International Psychogeriatrics

Clinical Practice and Service Development

Effects of Early Treatment of Poststroke Depression on Neuropsychological Rehabilitation

José L. González-Torrecillas a1a3, Julien Mendlewicz a1 and Antonio Lobo a2
a1 Department of Psychiatry, Erasme Hospital, Free University of Brussels, Brussels, Belgium
a2 Department of Psychiatry, Hospital Clínico Universitario, Universidad de Zaragoza, Zaragoza, Spain
a3 Department of Psychiatry, Centro Neuropsiquiátrico “Ntra. Sra. del Carmen,” Zaragoza, Spain

Article author query
gonzález-torrecillas j   [PubMed][Google Scholar] 
mendlewicz j   [PubMed][Google Scholar] 
lobo a   [PubMed][Google Scholar]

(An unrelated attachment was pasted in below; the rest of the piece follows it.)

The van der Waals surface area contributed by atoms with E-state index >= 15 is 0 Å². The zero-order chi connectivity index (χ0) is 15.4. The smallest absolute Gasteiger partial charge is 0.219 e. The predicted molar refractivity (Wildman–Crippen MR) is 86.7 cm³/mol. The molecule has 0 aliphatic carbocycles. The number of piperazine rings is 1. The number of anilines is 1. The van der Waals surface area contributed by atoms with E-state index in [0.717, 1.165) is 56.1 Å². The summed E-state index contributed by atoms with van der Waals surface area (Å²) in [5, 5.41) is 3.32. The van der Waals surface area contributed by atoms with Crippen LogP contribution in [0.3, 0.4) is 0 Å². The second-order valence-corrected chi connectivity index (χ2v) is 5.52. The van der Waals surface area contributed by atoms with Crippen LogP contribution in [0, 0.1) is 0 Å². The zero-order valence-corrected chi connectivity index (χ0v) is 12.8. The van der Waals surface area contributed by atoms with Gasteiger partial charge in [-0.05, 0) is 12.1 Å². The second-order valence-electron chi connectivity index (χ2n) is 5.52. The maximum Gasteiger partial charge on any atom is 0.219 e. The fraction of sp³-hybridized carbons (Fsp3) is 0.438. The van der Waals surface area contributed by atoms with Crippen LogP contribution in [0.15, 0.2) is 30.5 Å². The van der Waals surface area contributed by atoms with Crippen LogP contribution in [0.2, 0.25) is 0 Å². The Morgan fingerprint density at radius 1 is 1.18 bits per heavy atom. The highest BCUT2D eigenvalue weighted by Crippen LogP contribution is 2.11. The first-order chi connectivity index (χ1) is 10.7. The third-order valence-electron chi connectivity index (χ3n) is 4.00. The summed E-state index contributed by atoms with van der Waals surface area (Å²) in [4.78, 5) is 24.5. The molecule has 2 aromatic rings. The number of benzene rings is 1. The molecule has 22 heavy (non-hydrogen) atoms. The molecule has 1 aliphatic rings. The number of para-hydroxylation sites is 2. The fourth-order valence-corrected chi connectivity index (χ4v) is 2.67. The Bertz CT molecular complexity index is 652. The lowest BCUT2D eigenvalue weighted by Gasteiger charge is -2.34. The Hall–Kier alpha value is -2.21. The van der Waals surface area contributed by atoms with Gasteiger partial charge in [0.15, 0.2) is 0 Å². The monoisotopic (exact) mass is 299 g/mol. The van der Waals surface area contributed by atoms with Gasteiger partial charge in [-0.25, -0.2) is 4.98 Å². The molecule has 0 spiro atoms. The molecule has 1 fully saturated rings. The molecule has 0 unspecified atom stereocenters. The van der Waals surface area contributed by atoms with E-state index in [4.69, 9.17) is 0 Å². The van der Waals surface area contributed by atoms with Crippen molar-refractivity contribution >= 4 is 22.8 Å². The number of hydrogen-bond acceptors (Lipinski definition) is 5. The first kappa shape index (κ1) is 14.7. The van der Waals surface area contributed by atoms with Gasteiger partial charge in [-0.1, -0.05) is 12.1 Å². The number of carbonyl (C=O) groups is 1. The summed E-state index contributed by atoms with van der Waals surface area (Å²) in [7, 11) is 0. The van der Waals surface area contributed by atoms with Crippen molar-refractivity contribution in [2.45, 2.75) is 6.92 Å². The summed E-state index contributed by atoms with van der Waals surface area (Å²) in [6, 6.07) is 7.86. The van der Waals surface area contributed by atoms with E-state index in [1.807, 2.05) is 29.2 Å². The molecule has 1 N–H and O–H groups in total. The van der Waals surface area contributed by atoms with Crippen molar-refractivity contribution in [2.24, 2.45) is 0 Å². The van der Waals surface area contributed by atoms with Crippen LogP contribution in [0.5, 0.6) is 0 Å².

This study was made in an attempt to document the effects of early treatment of poststroke depression (including fluoxetine treatment) on neuropsychological rehabilitation (including cognitive function). Assessment measures used included the Schedule for Affective Disorders and Schizophrenia (SADS) and Research Diagnostic Criteria (RDC), as well as standard measures of severity of depression, functional ability, cognitive function, and neurological function. Thirty-seven patients with poststroke depression, treated with fluoxetine (n = 26) or nortriptyline (n = 11), were compared with 11 poststroke depressed patients who received no depression treatment and 82 poststroke nondepressed patients who received no depression treatment. Our findings about the prevalence of depression (37%), more frequent with anterior lesion (p = .009) and left hemisphere lesion (not statistically significant), tend to confirm previous reports. Early treatment (4th week poststroke) with either fluoxetine or nortriptyline significantly improved the depressed patients' mood, neurological function, functional ability, and cognitive ability. A close relationship between appropriate early treatment (including fluoxetine treatment) of poststroke depression and improved neuropsychological rehabilitation (including cognitive improvement) is suggested by our findings. This is the first report, to our knowledge, of the beneficial effects of early antidepressant treatment on the cognitive function of poststroke depressed patients.